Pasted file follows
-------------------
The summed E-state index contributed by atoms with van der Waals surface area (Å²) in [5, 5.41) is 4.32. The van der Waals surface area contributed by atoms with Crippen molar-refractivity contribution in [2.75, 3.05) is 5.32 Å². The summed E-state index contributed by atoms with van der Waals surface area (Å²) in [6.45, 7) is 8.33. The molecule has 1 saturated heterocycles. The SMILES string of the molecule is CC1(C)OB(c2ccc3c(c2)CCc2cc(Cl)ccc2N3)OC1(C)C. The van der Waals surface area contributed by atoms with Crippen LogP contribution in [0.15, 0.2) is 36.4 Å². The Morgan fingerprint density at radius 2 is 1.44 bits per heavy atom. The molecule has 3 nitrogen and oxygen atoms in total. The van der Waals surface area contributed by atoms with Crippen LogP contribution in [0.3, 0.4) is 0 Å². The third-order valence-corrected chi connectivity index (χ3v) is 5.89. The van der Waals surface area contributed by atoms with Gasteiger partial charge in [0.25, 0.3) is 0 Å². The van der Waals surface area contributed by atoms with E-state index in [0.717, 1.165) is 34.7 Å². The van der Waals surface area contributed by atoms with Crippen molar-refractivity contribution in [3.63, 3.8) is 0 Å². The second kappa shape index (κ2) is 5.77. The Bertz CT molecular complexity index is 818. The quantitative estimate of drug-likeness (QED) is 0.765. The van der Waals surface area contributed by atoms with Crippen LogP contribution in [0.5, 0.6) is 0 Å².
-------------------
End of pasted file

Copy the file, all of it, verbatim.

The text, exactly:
The summed E-state index contributed by atoms with van der Waals surface area (Å²) in [5, 5.41) is 4.32. The van der Waals surface area contributed by atoms with Crippen molar-refractivity contribution in [2.75, 3.05) is 5.32 Å². The summed E-state index contributed by atoms with van der Waals surface area (Å²) in [6.45, 7) is 8.33. The molecule has 1 saturated heterocycles. The SMILES string of the molecule is CC1(C)OB(c2ccc3c(c2)CCc2cc(Cl)ccc2N3)OC1(C)C. The van der Waals surface area contributed by atoms with Crippen LogP contribution in [0.15, 0.2) is 36.4 Å². The Morgan fingerprint density at radius 2 is 1.44 bits per heavy atom. The molecule has 3 nitrogen and oxygen atoms in total. The van der Waals surface area contributed by atoms with Crippen LogP contribution in [0.3, 0.4) is 0 Å². The third-order valence-corrected chi connectivity index (χ3v) is 5.89. The van der Waals surface area contributed by atoms with Gasteiger partial charge in [0.25, 0.3) is 0 Å². The van der Waals surface area contributed by atoms with E-state index in [0.717, 1.165) is 34.7 Å². The van der Waals surface area contributed by atoms with Crippen molar-refractivity contribution in [3.63, 3.8) is 0 Å². The second kappa shape index (κ2) is 5.77. The Bertz CT molecular complexity index is 818. The quantitative estimate of drug-likeness (QED) is 0.765. The van der Waals surface area contributed by atoms with Crippen LogP contribution in [0.5, 0.6) is 0 Å².